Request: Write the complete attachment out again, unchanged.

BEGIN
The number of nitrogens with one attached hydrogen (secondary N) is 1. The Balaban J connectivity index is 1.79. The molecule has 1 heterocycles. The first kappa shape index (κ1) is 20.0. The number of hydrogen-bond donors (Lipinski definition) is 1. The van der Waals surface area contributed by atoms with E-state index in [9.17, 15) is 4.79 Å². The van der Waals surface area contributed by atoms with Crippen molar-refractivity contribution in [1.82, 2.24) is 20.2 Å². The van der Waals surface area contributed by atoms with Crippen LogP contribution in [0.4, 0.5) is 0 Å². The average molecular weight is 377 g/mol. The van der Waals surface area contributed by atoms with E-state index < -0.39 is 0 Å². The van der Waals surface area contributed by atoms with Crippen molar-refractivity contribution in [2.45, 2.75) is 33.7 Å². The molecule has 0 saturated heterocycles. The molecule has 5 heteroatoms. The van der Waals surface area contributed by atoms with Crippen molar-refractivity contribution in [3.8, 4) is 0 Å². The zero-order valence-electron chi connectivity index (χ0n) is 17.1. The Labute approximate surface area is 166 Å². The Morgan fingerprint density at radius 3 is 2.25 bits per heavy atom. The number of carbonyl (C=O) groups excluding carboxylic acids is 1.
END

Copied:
The number of nitrogens with one attached hydrogen (secondary N) is 1. The Balaban J connectivity index is 1.79. The molecule has 1 heterocycles. The first kappa shape index (κ1) is 20.0. The number of hydrogen-bond donors (Lipinski definition) is 1. The van der Waals surface area contributed by atoms with E-state index in [9.17, 15) is 4.79 Å². The van der Waals surface area contributed by atoms with Crippen molar-refractivity contribution in [1.82, 2.24) is 20.2 Å². The van der Waals surface area contributed by atoms with Crippen LogP contribution in [0.4, 0.5) is 0 Å². The average molecular weight is 377 g/mol. The van der Waals surface area contributed by atoms with E-state index < -0.39 is 0 Å². The van der Waals surface area contributed by atoms with Crippen molar-refractivity contribution in [2.45, 2.75) is 33.7 Å². The molecule has 0 saturated heterocycles. The molecule has 5 heteroatoms. The van der Waals surface area contributed by atoms with Crippen molar-refractivity contribution in [3.8, 4) is 0 Å². The zero-order valence-electron chi connectivity index (χ0n) is 17.1. The Labute approximate surface area is 166 Å². The Morgan fingerprint density at radius 3 is 2.25 bits per heavy atom. The number of carbonyl (C=O) groups excluding carboxylic acids is 1.